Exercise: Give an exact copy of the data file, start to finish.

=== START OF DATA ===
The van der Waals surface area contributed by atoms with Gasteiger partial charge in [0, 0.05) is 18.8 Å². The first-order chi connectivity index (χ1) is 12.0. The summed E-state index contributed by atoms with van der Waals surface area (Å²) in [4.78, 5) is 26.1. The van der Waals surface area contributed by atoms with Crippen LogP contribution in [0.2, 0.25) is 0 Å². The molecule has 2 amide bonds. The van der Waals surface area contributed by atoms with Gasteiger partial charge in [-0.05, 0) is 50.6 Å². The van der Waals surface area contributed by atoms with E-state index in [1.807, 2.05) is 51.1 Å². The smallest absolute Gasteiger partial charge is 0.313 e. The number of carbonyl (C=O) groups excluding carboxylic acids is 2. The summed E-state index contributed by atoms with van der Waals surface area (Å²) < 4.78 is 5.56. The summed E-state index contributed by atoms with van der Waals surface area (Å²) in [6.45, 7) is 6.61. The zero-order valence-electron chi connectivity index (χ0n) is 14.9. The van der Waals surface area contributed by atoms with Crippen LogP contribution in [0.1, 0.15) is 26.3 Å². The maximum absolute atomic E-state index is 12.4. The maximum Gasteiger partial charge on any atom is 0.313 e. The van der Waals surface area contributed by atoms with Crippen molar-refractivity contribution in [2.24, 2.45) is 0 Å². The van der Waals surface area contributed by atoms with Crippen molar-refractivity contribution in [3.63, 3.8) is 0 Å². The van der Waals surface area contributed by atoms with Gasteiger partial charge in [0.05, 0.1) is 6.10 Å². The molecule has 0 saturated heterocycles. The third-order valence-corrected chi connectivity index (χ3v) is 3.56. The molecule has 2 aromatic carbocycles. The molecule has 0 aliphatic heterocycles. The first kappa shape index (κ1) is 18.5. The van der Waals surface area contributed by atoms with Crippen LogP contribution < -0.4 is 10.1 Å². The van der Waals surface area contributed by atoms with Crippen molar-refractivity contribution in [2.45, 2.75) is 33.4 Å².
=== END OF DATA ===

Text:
The van der Waals surface area contributed by atoms with Gasteiger partial charge in [0, 0.05) is 18.8 Å². The first-order chi connectivity index (χ1) is 12.0. The summed E-state index contributed by atoms with van der Waals surface area (Å²) in [4.78, 5) is 26.1. The van der Waals surface area contributed by atoms with Crippen LogP contribution in [0.2, 0.25) is 0 Å². The molecule has 2 amide bonds. The van der Waals surface area contributed by atoms with Gasteiger partial charge in [-0.05, 0) is 50.6 Å². The van der Waals surface area contributed by atoms with E-state index in [1.807, 2.05) is 51.1 Å². The smallest absolute Gasteiger partial charge is 0.313 e. The number of carbonyl (C=O) groups excluding carboxylic acids is 2. The summed E-state index contributed by atoms with van der Waals surface area (Å²) < 4.78 is 5.56. The summed E-state index contributed by atoms with van der Waals surface area (Å²) in [6.45, 7) is 6.61. The zero-order valence-electron chi connectivity index (χ0n) is 14.9. The van der Waals surface area contributed by atoms with Crippen LogP contribution in [0.1, 0.15) is 26.3 Å². The maximum absolute atomic E-state index is 12.4. The maximum Gasteiger partial charge on any atom is 0.313 e. The van der Waals surface area contributed by atoms with Crippen molar-refractivity contribution in [2.24, 2.45) is 0 Å². The van der Waals surface area contributed by atoms with Crippen molar-refractivity contribution in [3.63, 3.8) is 0 Å². The van der Waals surface area contributed by atoms with Gasteiger partial charge in [0.05, 0.1) is 6.10 Å². The molecule has 0 saturated heterocycles. The third-order valence-corrected chi connectivity index (χ3v) is 3.56. The molecule has 2 aromatic carbocycles. The molecule has 0 aliphatic heterocycles. The first kappa shape index (κ1) is 18.5. The van der Waals surface area contributed by atoms with Crippen LogP contribution < -0.4 is 10.1 Å². The van der Waals surface area contributed by atoms with Crippen molar-refractivity contribution in [2.45, 2.75) is 33.4 Å².